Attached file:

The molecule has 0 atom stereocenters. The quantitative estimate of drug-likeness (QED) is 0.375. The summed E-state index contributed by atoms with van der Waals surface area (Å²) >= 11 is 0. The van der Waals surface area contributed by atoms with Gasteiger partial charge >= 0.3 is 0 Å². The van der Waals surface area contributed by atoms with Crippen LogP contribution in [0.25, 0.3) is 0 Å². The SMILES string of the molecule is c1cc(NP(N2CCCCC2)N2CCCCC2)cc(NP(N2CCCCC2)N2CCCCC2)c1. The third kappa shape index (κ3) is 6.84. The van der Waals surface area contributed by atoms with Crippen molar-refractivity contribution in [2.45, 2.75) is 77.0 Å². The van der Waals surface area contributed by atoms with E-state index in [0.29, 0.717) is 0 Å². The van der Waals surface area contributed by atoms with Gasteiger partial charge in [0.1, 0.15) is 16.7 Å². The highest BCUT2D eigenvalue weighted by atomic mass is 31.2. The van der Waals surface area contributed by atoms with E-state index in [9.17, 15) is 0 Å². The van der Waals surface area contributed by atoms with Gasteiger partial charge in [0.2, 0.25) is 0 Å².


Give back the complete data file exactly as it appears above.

The molecule has 0 atom stereocenters. The quantitative estimate of drug-likeness (QED) is 0.375. The summed E-state index contributed by atoms with van der Waals surface area (Å²) >= 11 is 0. The van der Waals surface area contributed by atoms with Gasteiger partial charge >= 0.3 is 0 Å². The van der Waals surface area contributed by atoms with Crippen LogP contribution in [0.25, 0.3) is 0 Å². The SMILES string of the molecule is c1cc(NP(N2CCCCC2)N2CCCCC2)cc(NP(N2CCCCC2)N2CCCCC2)c1. The third kappa shape index (κ3) is 6.84. The van der Waals surface area contributed by atoms with Crippen molar-refractivity contribution in [2.45, 2.75) is 77.0 Å². The van der Waals surface area contributed by atoms with E-state index in [0.29, 0.717) is 0 Å². The van der Waals surface area contributed by atoms with Gasteiger partial charge in [0.1, 0.15) is 16.7 Å². The highest BCUT2D eigenvalue weighted by atomic mass is 31.2. The van der Waals surface area contributed by atoms with E-state index in [9.17, 15) is 0 Å². The van der Waals surface area contributed by atoms with Gasteiger partial charge in [0.2, 0.25) is 0 Å².